Posted on January 30, 2009 by tangstein
It’s Super Bowl weekend, so of course – it’s time for wings, right? Here is a faux Chinese (meaning I created it) recipe for chicken wings – sweet and spicy and baked or grilled instead of fried, so much better for you than the traditional hot wings. You can get whole wings and twist them into a triangle by tucking the tip over the second joint, or you can use the drumettes and/or second joints. Do try to buy pastured chicken if you can find it in your area – you’ll do your tastebuds, your body, your environment (and the chicken) a favor.
- 1 c Shaoxing cooking wine or dry sherry
- 1/4 c light soy sauce
- 2 T honey
- 2 T apricot preserves
- 2 T apple cider vinegar
- 2 cloves garlic, minced
- 2 T fresh ginger root, minced
- toasted sesame seeds (optional) - a mix of black and white is nice
- Rinse the wings and pat them dry.
- Combine the marinade ingredients in a bowl, then add the chicken and marinate in the refrigerator at least 4 hours or as long as overnight.
- Drain the marinade off into a saucepan heat to a boil, reduce to a slow boil until reduced to a syrupy consistency, 15-30 m.
- Preheat the oven to 450 or preheat the grill.
- If you are grilling: grill the wings 4-5 m, baste the top with some of the sauce, turn over, baste the top and grill for another 4-5 m. If the outside begins to blacken too much, move the wings to a part of the grill that is cooler. If you have a gas grill, turn one burner off, move the wings to that side, leave the other side on, and cover the grill. If you are baking: bake the wings10 m, baste the top with some of the sauce, turn over, baste the top and grill for 5-10 m more. The juices should run clear when pricked to the bone at the joint or thickest part.
- After removing from the heat, immediately sprinkle with sesame seeds.
- If you plan to use the sauce for dipping, be sure to bring it back to a boil and simmer it for 5 m, adding a bit of water if it’s too thick.
- Serve with the sauce and/or some hot chinese mustard.
The wings can be prepared ahead and refrigerated overnight – don’t sprinkle with sesame seeds. Brush with the sauce and reheat in a 250 degree oven until warm, then sprinkle with sesame seeds if desired.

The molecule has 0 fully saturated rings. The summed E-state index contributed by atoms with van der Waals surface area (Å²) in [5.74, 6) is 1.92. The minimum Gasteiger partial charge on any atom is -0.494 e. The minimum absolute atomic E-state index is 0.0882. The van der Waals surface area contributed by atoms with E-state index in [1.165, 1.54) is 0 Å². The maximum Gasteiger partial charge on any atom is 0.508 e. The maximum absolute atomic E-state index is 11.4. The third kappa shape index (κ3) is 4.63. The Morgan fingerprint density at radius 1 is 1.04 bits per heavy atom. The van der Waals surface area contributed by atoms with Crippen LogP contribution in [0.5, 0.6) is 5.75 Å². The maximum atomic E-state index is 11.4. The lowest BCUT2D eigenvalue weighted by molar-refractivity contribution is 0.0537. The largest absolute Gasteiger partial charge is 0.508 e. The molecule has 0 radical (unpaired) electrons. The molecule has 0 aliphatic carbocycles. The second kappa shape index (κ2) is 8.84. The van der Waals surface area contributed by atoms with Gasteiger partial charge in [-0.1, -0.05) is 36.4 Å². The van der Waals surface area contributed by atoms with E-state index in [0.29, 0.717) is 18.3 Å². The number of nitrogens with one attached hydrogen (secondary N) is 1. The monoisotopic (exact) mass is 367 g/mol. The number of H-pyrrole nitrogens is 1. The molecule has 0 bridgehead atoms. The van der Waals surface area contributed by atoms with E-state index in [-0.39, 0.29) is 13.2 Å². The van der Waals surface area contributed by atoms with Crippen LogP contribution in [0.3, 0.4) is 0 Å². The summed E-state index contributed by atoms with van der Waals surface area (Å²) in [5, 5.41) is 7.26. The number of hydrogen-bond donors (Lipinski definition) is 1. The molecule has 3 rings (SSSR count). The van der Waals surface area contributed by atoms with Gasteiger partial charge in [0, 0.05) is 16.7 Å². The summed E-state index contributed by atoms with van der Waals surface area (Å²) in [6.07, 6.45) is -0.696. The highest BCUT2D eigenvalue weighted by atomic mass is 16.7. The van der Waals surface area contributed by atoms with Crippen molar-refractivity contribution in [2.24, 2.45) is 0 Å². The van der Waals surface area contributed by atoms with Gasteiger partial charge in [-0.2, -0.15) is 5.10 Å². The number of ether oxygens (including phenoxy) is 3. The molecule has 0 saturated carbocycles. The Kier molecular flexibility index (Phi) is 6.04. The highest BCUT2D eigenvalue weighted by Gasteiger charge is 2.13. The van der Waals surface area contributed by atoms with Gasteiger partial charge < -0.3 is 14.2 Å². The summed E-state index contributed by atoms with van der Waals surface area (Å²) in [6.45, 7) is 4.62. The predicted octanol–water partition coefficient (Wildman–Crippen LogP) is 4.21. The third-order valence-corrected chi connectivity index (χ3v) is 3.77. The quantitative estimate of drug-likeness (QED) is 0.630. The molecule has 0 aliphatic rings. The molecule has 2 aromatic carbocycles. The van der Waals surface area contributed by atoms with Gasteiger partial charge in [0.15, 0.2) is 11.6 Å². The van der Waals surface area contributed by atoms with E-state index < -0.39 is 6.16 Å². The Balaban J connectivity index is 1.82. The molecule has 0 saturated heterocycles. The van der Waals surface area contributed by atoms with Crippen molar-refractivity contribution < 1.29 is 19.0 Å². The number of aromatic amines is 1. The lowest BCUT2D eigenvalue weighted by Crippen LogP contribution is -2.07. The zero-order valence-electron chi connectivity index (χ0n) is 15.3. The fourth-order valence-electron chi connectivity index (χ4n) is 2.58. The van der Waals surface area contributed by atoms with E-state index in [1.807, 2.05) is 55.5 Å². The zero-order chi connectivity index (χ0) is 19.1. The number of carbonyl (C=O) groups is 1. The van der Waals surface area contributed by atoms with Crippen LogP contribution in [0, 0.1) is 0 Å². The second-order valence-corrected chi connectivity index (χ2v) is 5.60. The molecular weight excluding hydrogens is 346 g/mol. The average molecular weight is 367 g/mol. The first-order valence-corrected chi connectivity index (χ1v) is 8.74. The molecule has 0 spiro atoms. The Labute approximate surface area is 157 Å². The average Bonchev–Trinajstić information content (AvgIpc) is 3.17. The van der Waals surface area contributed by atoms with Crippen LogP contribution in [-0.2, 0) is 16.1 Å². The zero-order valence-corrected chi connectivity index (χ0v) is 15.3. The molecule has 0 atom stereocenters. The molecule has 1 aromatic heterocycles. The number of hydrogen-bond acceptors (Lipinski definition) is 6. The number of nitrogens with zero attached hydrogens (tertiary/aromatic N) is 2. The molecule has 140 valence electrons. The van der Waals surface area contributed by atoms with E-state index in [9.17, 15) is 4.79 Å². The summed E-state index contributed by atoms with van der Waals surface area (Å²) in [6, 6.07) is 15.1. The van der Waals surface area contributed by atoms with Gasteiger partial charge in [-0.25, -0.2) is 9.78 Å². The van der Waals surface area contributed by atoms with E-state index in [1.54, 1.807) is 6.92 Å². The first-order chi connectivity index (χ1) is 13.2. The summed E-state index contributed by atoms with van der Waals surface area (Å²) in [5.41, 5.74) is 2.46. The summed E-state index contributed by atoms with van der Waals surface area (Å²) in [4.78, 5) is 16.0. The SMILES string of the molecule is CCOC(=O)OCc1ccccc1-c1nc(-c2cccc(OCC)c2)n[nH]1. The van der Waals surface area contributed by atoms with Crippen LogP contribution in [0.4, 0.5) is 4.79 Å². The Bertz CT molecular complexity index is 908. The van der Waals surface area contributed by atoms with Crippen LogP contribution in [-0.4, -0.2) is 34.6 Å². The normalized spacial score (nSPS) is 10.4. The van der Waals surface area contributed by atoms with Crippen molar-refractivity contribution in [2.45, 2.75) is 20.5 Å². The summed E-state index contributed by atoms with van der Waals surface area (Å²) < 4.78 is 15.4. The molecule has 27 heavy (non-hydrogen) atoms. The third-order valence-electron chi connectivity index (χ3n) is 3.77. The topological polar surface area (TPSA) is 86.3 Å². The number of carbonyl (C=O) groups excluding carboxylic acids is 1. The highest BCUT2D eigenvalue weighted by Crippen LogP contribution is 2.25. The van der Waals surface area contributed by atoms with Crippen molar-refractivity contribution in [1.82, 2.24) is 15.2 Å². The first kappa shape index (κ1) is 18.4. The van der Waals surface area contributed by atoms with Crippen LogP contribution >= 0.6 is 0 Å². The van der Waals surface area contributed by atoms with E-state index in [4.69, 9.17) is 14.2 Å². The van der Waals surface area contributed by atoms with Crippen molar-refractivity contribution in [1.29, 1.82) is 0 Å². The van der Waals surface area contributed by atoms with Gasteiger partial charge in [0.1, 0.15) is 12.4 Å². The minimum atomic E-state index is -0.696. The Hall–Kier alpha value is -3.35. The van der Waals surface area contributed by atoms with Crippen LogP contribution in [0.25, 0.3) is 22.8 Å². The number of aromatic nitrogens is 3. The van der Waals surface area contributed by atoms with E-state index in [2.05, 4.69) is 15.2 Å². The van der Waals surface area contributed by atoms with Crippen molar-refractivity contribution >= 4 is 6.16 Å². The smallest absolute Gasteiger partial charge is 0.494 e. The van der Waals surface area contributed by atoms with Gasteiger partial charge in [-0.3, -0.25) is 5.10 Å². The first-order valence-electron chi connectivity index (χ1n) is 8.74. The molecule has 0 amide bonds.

Filed under: chicken, poultry | Tagged: chicken, wings | Leave a Comment »
Posted on January 28, 2009 by tangstein
Getting tired of rice with Chinese food? This savory loaf makes an excellent accompaniment for Chinese dishes, it contains less fat than scallion pancakes, it’s baked instead of fried (so you have time to do other things while it cooks), and it makes a great savory breakfast as well!
- 1 recipe yeast dough
- 1 T sesame oil or neutral flavored oil, if you prefer
- 2 tsp salt
- 3 scallions, minced
- 1 T sesame seeds, a mix of black and white is nice
- 1 egg, beaten
- Roll the dough into a square approximately 1/2″ thick.
- Brush the dough with the some of the oil, then sprinkle with some salt and scallion.
- Fold the right 1/3 of the dough over the middle 1/3, then fold the left 1/3 over that, pressing down gently with your hands.
- Brush the dough with the rest of the oil, then sprinkle with remaining salt and scallion.
- Allow the dough to rest for 5 m – this will make it easier to continue.
- Fold the top 1/3 down over the middle 1/3, then fold the bottom 1/3 up over that.
- Gently roll the loaf into a square approximately 12″ on a side. The oil will make this a bit tricky, but you needn’t make it perfect. If you let the dough rest 5-10 m, it will become less likely to retract when rolled.
- Place the loaf on a baking sheet, brush with the egg (be careful not to let the egg drip onto the pan – it’s a mess to clean up!), sprinkle with sesame seeds.
- Move to a warm, draft-free place to rise for 30 m. after 15 m have passed of this time, preheat the oven to 350.
- Bake the loaf for 12-15 m. If you want a more rosy brown color, you can brush the top with oil and CAREFULLY broil it for less than 1 m. Flip it over, brush the bottom with oil, and repeat the broiling process.
- Cut into wedges and serve.
Filed under: breads | Tagged: breads | Leave a Comment »
Posted on January 26, 2009 by tangstein
The term “cake” is a bit misleading here – this sweet is really more like a jelly or stiff pudding, but as it is served in slices it seems appropriate to call it a cake. The ingredients may be a bit off-putting – who puts split peas into dessert?! – but you’ll be surprised at how delicious (and nutrtitious) this is. You can find split peas in the dreid beans section of most conventional grocery stores. A good dessert to make ahead for a Chinese meal or to have on hand to serve with tea, it seems like Chinese New Year (gongxi facai!) is a good day to post this.
- 1/2 lb yellow split peas
- 1/2 c sugar, raw cane is best
- 2 T honey
- Sort through the peas carefully, removing any grit and green peas from them, then rinse well.